Morten Tyldum’s The Imitation Game very much is in the Oscar-bait mode. It’s the Weinsteins’ bid for this year’s The King’s Speech (2010), and it shows; and it might work, but it’s by no means a lock. This isn’t as cozy as The King’s Speech, nor is it as finely tuned for audience pleasure. That comfy-chair, Brit-movie feel is absent. Oh, it’s still a pleasurable experience overall, and it’s laced with the kind of humor you only find in British movies (even when they’re directed by Norwegians). It’s entertaining and expertly made, but it’s a little too angular to be warm and fuzzy. Actually, I consider this a point in its favor — especially after the bland The Theory of Everything — but how that plays with audiences is another matter. However, this is by no means a difficult picture. It’s a fairly straightforward biopic, but with thriller/mystery trappings.
The film tells the story of Alan Turing (Benedict Cumberbatch) — the mathematical genius who pretty much fathered the computer — focusing on the WWII era when he and a team of other experts (ultimately under his direction) broke the secret to decoding the “unbreakable” German Enigma machine. (Some viewers may recall that this ground was covered by Michael Apted’s 2001 Enigma — a largely fictionalized account complete with name changes.) The Imitation Game is structured around a framing story of Turing telling his tale (with the caveat of the listener needing to be sure he wants to hear it). The actual Enigma events are flashbacks — into which other flashbacks are nested. On examination, it’s possible to see that the film’s structure — while seeming very basic — is actually quite complex. It’s a testament to first-time screenwriter Graham Moore and director Tyldum that the ride is so smooth that it feels a lot simpler than it is. The tricky point from a reviewing standpoint is just how much of the structure — which itself holds some mystery — to discuss. I’m erring on the side of caution and leaving it alone.
What I am not leaving alone is the major topic that Enigma skipped over — Turing’s sexuality. This, too, is something that The Imitation Game reveals slowly, but it’s hinted at throughout the film, buried to some degree by the man’s self-possessed arrogance, literal-mindedness and cosmic social ineptitude. That these are perhaps part of his closeted homosexuality — and not just part and parcel of the movie world’s notions of a prickly genius — is only suggested and then only slowly. But this aspect of the film is essential. Some of my more fired-up critical comrades think The Imitation Game is insufficiently outspoken on this aspect of Turing. After all, we are talking about a man who was instrumental in helping to win the war, and who was a few years later vilified and destroyed by his own government’s barbaric laws. I understand their point but stop short of embracing it. I believe there is something to be said for the chilling matter-of-fact approach the film chooses to take. It has, after all, spent a great deal of time making a not inherently likable character into a likable one and never goes back on that. Its quiet condemnation strikes me as bitterly eloquent in its own right.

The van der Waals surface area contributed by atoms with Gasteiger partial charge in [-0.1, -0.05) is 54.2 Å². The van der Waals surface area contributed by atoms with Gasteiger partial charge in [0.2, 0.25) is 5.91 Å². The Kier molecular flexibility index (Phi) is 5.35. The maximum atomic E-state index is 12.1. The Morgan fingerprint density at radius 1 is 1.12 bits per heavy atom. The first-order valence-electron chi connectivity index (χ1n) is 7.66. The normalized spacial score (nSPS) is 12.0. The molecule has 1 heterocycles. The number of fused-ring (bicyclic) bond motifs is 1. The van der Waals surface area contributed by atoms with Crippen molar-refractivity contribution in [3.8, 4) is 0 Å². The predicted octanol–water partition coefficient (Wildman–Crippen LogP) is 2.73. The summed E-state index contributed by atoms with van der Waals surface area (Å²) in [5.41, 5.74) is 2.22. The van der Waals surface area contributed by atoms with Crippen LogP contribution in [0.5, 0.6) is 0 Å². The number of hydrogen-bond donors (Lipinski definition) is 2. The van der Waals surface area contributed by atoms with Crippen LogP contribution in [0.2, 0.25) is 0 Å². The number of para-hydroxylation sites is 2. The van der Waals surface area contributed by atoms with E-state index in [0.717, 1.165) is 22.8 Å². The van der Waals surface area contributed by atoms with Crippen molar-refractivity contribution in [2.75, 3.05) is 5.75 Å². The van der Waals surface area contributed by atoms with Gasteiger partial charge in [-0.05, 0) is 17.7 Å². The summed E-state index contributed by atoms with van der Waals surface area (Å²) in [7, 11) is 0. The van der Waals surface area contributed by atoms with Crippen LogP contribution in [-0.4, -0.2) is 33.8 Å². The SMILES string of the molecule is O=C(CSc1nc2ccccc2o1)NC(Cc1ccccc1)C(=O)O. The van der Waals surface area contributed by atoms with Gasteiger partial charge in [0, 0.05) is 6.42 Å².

That the film is conceived as a thriller — there are mysteries upon mysteries in its fabric — makes it clear why Morten Tyldum was tapped to direct. His twisty, cerebral thriller Headhunters (2011) makes him close to a perfect choice. In many ways, The Imitation Game reminds me of Tomas Alfredson’s (another Scandinavian director) Tinker Tailor Soldier Spy (2011), though less complex and certainly less ambiguous.
Much has been said in praise of Cumberbatch’s performance, and I don’t say it’s undeserved. At the same time, it seems to me that Keira Knightley is being largely overlooked in the role of the woman on the team who loves Turing regardless — and maybe partly because — of his sexuality. It’s not as showy a part, but playing a brilliant woman in a society with very clear and condescending ideas about what women should and shouldn’t do still affords her a worthy role. The rest of the cast is also fine — with Mark Strong a standout as the pragmatic, sardonic but maybe not entirely unsympathetic MI6 official. Is The Imitation Game middlebrow stuff as some have claimed? In a sense, yes, it probably is, but that doesn’t prevent it being compelling entertainment. Rated PG-13 for some sexual references, mature thematic material and historical smoking.